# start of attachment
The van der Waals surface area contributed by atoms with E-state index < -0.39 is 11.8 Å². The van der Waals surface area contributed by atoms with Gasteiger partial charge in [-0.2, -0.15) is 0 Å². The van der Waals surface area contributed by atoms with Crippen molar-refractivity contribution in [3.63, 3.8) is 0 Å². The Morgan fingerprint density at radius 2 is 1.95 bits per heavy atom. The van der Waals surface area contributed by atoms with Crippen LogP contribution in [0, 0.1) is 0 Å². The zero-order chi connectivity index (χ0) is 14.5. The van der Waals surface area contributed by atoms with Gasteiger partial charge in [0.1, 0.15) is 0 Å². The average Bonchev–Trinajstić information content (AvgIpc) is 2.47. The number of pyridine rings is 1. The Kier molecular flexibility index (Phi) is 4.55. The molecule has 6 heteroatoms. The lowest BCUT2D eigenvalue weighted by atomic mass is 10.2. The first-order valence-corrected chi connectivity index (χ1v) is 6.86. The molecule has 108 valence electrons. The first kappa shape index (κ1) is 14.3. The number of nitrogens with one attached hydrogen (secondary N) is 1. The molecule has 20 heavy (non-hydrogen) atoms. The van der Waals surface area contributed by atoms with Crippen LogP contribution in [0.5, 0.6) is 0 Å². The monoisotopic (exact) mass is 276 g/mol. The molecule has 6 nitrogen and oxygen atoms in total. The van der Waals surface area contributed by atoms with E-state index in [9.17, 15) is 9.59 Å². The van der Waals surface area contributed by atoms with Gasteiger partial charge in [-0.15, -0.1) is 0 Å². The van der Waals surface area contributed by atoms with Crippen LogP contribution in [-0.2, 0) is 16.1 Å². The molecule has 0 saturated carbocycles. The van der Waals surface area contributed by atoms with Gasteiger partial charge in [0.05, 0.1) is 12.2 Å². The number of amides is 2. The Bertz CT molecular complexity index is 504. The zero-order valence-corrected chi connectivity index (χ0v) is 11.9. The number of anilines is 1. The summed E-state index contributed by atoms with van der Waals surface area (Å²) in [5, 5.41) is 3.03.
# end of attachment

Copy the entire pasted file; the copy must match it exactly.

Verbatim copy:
The van der Waals surface area contributed by atoms with E-state index < -0.39 is 11.8 Å². The van der Waals surface area contributed by atoms with Gasteiger partial charge in [-0.2, -0.15) is 0 Å². The van der Waals surface area contributed by atoms with Crippen molar-refractivity contribution in [3.63, 3.8) is 0 Å². The Morgan fingerprint density at radius 2 is 1.95 bits per heavy atom. The van der Waals surface area contributed by atoms with Crippen LogP contribution in [0, 0.1) is 0 Å². The zero-order chi connectivity index (χ0) is 14.5. The van der Waals surface area contributed by atoms with Gasteiger partial charge in [0.1, 0.15) is 0 Å². The average Bonchev–Trinajstić information content (AvgIpc) is 2.47. The number of pyridine rings is 1. The Kier molecular flexibility index (Phi) is 4.55. The molecule has 6 heteroatoms. The lowest BCUT2D eigenvalue weighted by atomic mass is 10.2. The first-order valence-corrected chi connectivity index (χ1v) is 6.86. The molecule has 108 valence electrons. The first kappa shape index (κ1) is 14.3. The number of nitrogens with one attached hydrogen (secondary N) is 1. The molecule has 20 heavy (non-hydrogen) atoms. The van der Waals surface area contributed by atoms with Crippen LogP contribution in [0.5, 0.6) is 0 Å². The monoisotopic (exact) mass is 276 g/mol. The molecule has 6 nitrogen and oxygen atoms in total. The van der Waals surface area contributed by atoms with E-state index in [9.17, 15) is 9.59 Å². The van der Waals surface area contributed by atoms with Gasteiger partial charge in [-0.15, -0.1) is 0 Å². The van der Waals surface area contributed by atoms with Crippen LogP contribution in [-0.2, 0) is 16.1 Å². The molecule has 0 saturated carbocycles. The van der Waals surface area contributed by atoms with Gasteiger partial charge in [0.05, 0.1) is 12.2 Å². The number of amides is 2. The Bertz CT molecular complexity index is 504. The zero-order valence-corrected chi connectivity index (χ0v) is 11.9. The number of anilines is 1. The summed E-state index contributed by atoms with van der Waals surface area (Å²) in [5, 5.41) is 3.03.